Saturday 25 January 2020

Purchasing now proving as cheap as renting

Decisions to buy and sell property are as much emotional as they are logical

Rachel Doyle.
Rachel Doyle.

Rachell Doyle

Something unusual happened on Thursday, May 23. The Central Bank released a report entitled: 'Economic Letter – Vol. 2013, No 2. Do households with debt problems spend less?'

Now that of itself is not unusual. What is atypical however is that the report appears to have gone largely unreported. On the day the Governor of the Central Bank, Patrick Honohan, delivered a speech to a banking conference. He was quoted liberally the following day saying that mortgage lenders need to address non-performing debt "more energetically."

Okay, fair enough, but what did the Central Bank report say? It concluded that factors other than "just income and debt burden play a role" in why people spend less. It identified the issue of "housing wealth effect (negative equity) on consumption" and concluded that the solution to the mortgage arrears problem "will not only deliver financial stability benefits, but will also have a significant positive impact on the macroeconomy."

The study highlights "the risk of unemployment and negative equity has a much larger effect on aggregate consumption than actual negative equity." It also quotes findings that the primary impact of negative equity on the economy is through consumption, and that a rise in house prices would help.

What this is saying to us is that anxiety about the possible risks to our livelihood and the value of our assets as reflected in the economic situation has a far wider economic impact than the understandable distress of those in mortgage arrears. It has a psychological impact engendering fear about the future. We are not simply rational beings making rational and logical choices on the basis of known facts. Decisions to buy and sell are as much emotional as they are logical.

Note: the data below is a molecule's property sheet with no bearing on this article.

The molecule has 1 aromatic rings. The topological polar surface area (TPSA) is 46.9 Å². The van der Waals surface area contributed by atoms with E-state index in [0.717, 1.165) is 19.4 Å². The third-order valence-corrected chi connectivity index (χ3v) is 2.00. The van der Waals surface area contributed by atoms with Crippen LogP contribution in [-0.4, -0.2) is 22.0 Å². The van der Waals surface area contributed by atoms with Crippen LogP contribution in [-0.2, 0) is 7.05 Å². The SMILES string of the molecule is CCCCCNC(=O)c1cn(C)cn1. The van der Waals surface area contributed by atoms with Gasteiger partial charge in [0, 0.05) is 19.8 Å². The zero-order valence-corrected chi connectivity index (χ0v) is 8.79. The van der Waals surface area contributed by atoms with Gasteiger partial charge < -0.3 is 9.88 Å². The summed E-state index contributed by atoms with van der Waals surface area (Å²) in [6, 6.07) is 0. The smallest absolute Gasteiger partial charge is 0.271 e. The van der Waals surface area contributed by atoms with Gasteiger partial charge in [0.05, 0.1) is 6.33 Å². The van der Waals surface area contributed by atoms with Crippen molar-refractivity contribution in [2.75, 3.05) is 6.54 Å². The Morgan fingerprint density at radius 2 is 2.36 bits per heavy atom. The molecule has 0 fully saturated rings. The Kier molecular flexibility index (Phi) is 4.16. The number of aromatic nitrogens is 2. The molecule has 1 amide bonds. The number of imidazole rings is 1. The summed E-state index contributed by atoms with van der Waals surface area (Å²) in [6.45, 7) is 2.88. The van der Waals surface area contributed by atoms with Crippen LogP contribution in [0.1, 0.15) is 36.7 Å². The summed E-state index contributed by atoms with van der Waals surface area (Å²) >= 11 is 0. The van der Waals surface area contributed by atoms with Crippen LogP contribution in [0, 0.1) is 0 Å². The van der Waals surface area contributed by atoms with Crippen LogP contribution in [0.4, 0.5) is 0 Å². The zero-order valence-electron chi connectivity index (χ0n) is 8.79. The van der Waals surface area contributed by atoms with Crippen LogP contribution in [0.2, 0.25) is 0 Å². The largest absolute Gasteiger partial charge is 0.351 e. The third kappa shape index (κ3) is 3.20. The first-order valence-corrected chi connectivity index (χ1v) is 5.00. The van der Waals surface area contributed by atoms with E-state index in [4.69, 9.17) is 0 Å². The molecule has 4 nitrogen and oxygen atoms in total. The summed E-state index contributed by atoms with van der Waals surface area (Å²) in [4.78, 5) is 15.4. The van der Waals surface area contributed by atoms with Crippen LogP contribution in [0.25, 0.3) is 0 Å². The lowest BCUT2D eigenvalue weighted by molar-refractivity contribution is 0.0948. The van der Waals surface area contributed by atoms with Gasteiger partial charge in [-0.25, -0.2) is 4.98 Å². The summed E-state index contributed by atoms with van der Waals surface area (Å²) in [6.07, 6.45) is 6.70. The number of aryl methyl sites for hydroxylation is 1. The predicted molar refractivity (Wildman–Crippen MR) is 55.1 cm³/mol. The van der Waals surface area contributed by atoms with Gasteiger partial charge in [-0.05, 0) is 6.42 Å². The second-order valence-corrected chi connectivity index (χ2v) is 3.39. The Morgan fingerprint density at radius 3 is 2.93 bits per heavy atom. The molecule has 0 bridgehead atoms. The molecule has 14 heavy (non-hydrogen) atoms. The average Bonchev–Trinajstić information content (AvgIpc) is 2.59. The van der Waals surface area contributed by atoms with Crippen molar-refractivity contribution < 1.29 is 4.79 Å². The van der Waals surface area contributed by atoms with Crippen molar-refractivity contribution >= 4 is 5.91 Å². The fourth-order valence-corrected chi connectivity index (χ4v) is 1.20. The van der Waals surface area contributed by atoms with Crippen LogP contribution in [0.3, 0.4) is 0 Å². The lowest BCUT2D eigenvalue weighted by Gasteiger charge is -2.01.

Let's look at the figures and see what is really happening in terms of house prices, affordability and demand. The daft.ie house price report for the first quarter of this year showed a 6.6pc annual fall in prices, the slowest rate of decline since the second quarter of 2008. A year ago prices were declining at a rate of 17.7pc per year. Asking prices in Dublin in the first quarter were actually 0.5pc higher than a year previously, the first time since early 2007 that this has happened.

With almost 900 member firms throughout Ireland, PIBA regularly pulses members for their views on the state of play in the property market. Our members have been reporting for some considerable time an unmet need for mortgages with one in every two brokers experiencing an increase in demand.

This they say is being driven primarily by consumers believing that property prices are close to or at the bottom of the market and the fact that it is as cheap to buy as rent. Using house prices and rental figures from recent daft.ie reports, a three-bed semi in Terenure, Dublin 6 could cost over €500 less a month by repaying a mortgage instead of paying rent.

Our latest survey for the first quarter of 2013 reported a surge in demand for mortgages of 13pc.

Financial brokers have long been reporting a serious unwillingness to lend as one of the primary impediments to people taking out mortgages, although there has been a slight easing in the situation of late.

On Tuesday of this week the Irish Banking Federation Housing Market Monitor reported a 14pc increase in the number of property transactions in the first quarter of 2013. Economist Dermot O'Leary is quoted thus in the IBF release: "In contrast to the fall in mortgages drawn down, the number of property transactions increased by 14pc in Q 1. While one interpretation of this may be that credit is not available in the banking system, another is that buyers are using cash to invest in the Irish property market given the superior returns relative to ever-shrinking deposit rates in the Irish banks."

More likely I think that both interpretations are correct. Let's be frank, despite the slight easing in mortgage lending and the demand in certain sectors the situation is still in crisis territory.

And consumers, battered by negative equity and fears of further austerity measures, are in lock down mode. The nebulous but all-important concept of confidence remains elusive.

The Central Bank and the Government must ensure that the banks deal with the arrears and debt crisis far more urgently than heretofore. Unless action is taken to sort out the banks, recapitalising, and writing down debt where appropriate, Ireland could be facing a Japanese style crash lasting a decade or longer.

Rachel Doyle is chief operations officer, Professional Insurance Brokers Association

Irish Independent

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